Small cell technology appears to be a potent tool as service providers and enterprises battle to keep ahead of the inexorable increase in data traffic. This class of technology can fundamentally change the operational and financial structure of an enterprise approach to on-premise mobility.
Small cells include picocells, metrocells and others, according to John Spindler, the vice president of product management for TE Connectivity’s Wireless Business Unit. Spindler begins his LightReading article by citing research indicating that businesses are willing to pay more to service providers who offer higher quality on-premise mobility.
The question, quite naturally, then becomes how to achieve this goal. Spindler creates what could be a tremendously attractive picture for enterprises. By using service providers that feature small cell technology, the edge of the carrier network moves inside the enterprise. In addition to the basic technical advantage of better coverage, the fact that the cells are part of the telecom network transfers costs from the capex to opex. The care and feeding of the small cell network is the service provider’s problem. All the enterprise has to do is send a check.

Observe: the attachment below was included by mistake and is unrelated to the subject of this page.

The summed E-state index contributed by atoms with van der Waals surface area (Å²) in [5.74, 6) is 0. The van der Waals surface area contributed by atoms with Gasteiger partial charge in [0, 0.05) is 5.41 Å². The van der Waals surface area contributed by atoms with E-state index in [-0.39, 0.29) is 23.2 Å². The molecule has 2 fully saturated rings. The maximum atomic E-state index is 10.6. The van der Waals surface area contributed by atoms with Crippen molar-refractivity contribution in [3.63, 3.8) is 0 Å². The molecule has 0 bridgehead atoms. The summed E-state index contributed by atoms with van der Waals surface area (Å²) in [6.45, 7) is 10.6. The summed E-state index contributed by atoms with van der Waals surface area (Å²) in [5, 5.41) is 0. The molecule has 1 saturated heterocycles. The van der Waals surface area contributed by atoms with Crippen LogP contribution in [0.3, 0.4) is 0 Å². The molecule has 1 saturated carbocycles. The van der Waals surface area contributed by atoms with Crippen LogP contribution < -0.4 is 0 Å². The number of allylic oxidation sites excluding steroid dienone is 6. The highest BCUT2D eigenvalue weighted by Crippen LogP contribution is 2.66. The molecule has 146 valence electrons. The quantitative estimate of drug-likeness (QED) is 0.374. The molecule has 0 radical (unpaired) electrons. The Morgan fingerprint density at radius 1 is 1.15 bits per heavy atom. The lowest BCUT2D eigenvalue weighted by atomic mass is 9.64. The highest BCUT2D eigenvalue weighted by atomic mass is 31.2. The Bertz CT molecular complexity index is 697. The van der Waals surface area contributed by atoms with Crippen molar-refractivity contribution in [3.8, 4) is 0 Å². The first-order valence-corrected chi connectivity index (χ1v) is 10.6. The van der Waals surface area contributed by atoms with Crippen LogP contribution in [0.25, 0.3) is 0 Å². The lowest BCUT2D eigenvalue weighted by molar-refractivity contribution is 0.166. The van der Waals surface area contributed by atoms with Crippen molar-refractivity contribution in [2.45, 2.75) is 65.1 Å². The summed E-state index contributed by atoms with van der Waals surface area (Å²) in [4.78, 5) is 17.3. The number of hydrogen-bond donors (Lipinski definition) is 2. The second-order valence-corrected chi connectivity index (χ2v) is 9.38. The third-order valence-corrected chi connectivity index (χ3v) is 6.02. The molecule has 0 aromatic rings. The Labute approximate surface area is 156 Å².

Infonetics Research released numbers last month that suggest an increase in the enterprise use of small cells. Unfortunately, the small cell results are mixed with more general femtocell growth numbers. This makes it difficult to get a direct indication of how enterprise cells are progressing. Nonetheless, the numbers are interesting. The overall worldwide market including enterprise small cell and femtocell equipment grew 6 percent in the first quarter of this year compared to the fourth quarter of 2013. Total revenue reached $144 million. Much of the analysis addresses the femtocell category, but the implication is that enterprise small cell category is growing.
Three companies, including two vendors and a service provider, made announcements in June regarding the use of small cells for enterprises:
In-building wireless has traditionally depended upon distributed antenna system (DAS) platforms. The HetNet Forum, formerly The DAS Forum, offers a white paper that describes the approaches and distinguishes between them.